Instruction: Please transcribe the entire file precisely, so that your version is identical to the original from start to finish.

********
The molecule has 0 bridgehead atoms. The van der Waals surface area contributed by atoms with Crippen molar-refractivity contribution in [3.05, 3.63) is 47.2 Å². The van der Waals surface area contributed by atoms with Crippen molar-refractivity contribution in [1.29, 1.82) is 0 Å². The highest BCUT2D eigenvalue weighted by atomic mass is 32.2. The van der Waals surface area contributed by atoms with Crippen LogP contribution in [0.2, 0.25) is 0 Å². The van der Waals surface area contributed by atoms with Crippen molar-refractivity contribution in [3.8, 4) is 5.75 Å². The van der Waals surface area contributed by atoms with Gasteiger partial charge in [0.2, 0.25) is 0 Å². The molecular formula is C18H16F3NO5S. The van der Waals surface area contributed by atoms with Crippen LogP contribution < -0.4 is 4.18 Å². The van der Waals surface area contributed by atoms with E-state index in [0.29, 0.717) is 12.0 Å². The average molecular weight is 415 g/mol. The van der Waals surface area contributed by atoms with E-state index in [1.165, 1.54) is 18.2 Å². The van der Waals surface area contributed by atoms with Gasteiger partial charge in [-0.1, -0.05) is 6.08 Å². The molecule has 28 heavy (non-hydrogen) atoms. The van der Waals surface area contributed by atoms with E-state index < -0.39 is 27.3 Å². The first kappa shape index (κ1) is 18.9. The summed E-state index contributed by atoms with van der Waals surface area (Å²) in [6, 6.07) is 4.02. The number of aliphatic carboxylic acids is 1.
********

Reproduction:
The molecule has 0 bridgehead atoms. The van der Waals surface area contributed by atoms with Crippen molar-refractivity contribution in [3.05, 3.63) is 47.2 Å². The van der Waals surface area contributed by atoms with Crippen molar-refractivity contribution in [1.29, 1.82) is 0 Å². The highest BCUT2D eigenvalue weighted by atomic mass is 32.2. The van der Waals surface area contributed by atoms with Crippen LogP contribution in [0.2, 0.25) is 0 Å². The van der Waals surface area contributed by atoms with Crippen molar-refractivity contribution in [3.8, 4) is 5.75 Å². The van der Waals surface area contributed by atoms with Gasteiger partial charge in [0.2, 0.25) is 0 Å². The molecular formula is C18H16F3NO5S. The van der Waals surface area contributed by atoms with Crippen LogP contribution < -0.4 is 4.18 Å². The van der Waals surface area contributed by atoms with E-state index in [0.29, 0.717) is 12.0 Å². The average molecular weight is 415 g/mol. The van der Waals surface area contributed by atoms with E-state index in [1.165, 1.54) is 18.2 Å². The van der Waals surface area contributed by atoms with Gasteiger partial charge in [-0.1, -0.05) is 6.08 Å². The molecule has 28 heavy (non-hydrogen) atoms. The van der Waals surface area contributed by atoms with E-state index < -0.39 is 27.3 Å². The first kappa shape index (κ1) is 18.9. The summed E-state index contributed by atoms with van der Waals surface area (Å²) in [6, 6.07) is 4.02. The number of aliphatic carboxylic acids is 1.